I was thinking about India, and all the things that made her great. I couldn’t help but notice that a study of India’s achievements was a study of our history.
Yoga, The Indian music, the Decimal system, Algebra, Astronomy- the discovery that sun was at the centre of the solar system, Medicine – Cosmetic surgery was performed in India Before Christ! Architecture, Languages and literature… The list goes on and on…
An artist’s rendering of Sushruta.
None of these achievements reflect the India of modern times. All these inventions and discoveries belong to an earlier era, when people gave credence to thought and intellect, when the acquiring of knowledge was an end in itself.
India launched the Mars mission the other day. Reports in Indian newspapers described how India had managed this amazing feat despite the multiple hurdles in her way. Despite the overwhelming poverty. Despite the strain on resources. Despite the sickness and disease and death and corruption. The think-tank in India have a way with words. They make it sound like poverty is a choice that India has embraced, they make it sound like all the problems the country faces happens due to forces beyond our control.
A typical conversation on the state of affairs in India would go like this:
Pragmatist: India is way behind the rest of the world when it comes to human development.
Patriot: How can you say that about your own country? Are you not a patriot? Everybody knows it is the huge population that is dragging us down.
Pragmatist: Then how do you explain the increased standard of living in China? They have a bigger population than we do…
Patriot: They don’t have democracy. The Chinese, they go for social engineering. In a democracy, we can’t tell the people what to do. The common man dictates the terms. That is the price we pay for democracy.
Pragmatist: How do you account for the high standard of living in countries like the USA? They have democracy.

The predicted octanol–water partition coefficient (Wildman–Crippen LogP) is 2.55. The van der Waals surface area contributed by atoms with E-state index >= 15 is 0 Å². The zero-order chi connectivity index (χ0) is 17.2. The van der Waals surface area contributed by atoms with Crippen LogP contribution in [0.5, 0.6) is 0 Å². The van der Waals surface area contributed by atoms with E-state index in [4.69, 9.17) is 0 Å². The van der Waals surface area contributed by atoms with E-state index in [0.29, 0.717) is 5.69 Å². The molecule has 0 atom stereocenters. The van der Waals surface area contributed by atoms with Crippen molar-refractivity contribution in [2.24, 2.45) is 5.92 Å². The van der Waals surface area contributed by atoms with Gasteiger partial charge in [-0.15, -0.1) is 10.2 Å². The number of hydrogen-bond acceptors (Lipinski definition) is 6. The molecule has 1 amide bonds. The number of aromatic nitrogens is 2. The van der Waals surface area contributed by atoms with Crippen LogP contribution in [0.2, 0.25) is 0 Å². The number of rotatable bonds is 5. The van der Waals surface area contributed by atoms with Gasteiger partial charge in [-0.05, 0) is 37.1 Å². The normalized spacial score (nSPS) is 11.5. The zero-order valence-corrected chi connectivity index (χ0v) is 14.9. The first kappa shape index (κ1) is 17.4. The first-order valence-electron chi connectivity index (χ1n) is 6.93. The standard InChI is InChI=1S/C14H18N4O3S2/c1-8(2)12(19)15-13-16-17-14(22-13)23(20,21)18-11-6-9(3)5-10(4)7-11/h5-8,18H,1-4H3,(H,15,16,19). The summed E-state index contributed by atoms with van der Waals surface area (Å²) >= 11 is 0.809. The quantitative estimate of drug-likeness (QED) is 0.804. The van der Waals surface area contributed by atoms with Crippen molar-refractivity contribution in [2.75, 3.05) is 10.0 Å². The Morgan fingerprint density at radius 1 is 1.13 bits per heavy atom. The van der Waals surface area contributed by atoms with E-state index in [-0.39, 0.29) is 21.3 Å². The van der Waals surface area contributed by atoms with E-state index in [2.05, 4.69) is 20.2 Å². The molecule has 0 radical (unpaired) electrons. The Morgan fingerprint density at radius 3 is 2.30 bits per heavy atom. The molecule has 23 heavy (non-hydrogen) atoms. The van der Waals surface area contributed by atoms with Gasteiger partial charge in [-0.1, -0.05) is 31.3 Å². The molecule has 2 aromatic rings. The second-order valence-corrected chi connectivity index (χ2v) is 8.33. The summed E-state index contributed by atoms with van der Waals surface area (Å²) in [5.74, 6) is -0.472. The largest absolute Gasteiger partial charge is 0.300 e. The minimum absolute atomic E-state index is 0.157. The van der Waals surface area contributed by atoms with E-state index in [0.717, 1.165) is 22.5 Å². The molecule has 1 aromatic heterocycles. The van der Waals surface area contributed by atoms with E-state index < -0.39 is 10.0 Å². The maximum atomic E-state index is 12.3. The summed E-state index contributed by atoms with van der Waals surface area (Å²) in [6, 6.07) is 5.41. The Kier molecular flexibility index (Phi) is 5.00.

Patriot: The strain on resources in USA is much less compared to India. Besides, they were granted freedom from British rule a long time ago. They have had more time in their hands.
Pragmatist: Japan is a densely populated country, and they occupy very little area geographically. The strain on resources is acute. Two of their biggest cities were bombed out of existence by the USA. They have been plagued by natural disasters like earthquakes for a long time. None of these hurdles stopped them from turning into a technological powerhouse…
Patriot: This is true, but Japan has a single language, they are mono-cultural, and they don’t have to face the challenges of diversity that we do. We have over 18 official regional languages, and people belong to diverse religions and cultural backgrounds. So it presents a unique set of challenges for us as a country. We have done well, considering…
Image courtesy BBC
The typical attitude of an average middle-class citizen of India can be summed up in one word – complacence. We are adept at making excuses.
We have got used to being ‘also-rans’. We look up to the west for all the things that make them successful, and then denounce the very things that shaped them into the countries they are. We denounce the money-centric approach of western educational institutions, and then brag about our sons and daughters who have managed to get an education in Harvard or Oxford. We denounce the ‘lose morals’ of women in the western countries, and then raise a hue and cry when honor-killings (Murdering someone, usually women, for bringing dishonor to the family) happen, and then drool over the freedom enjoyed by western women.
Democratic India is yet to embrace the single quality essential for success – the knowledge that you can’t get to the rose, without going through the thorns. Our politicians dance to the tunes of populist propaganda, and we end up making the same mistakes over and over again, and each time we hope for a different result. This is the definition of insanity.
Today, India is much better off than it was fifty years ago. But the real question is, have we done enough? Telling a starving man in north India that he need not worry because the number of starvation-related deaths have come down since independence, will not help him.
The country that was, is dead and gone. We cannot use the accomplishments of our ancestors as an excuse for apathy. As a country, we cannot afford to wait around for miracles anymore.
“India is not, as people keep calling it, an underdeveloped country, but rather, in the context of its history and cultural heritage, a highly developed one in an advanced state of decay.”
– Shashi Tharoor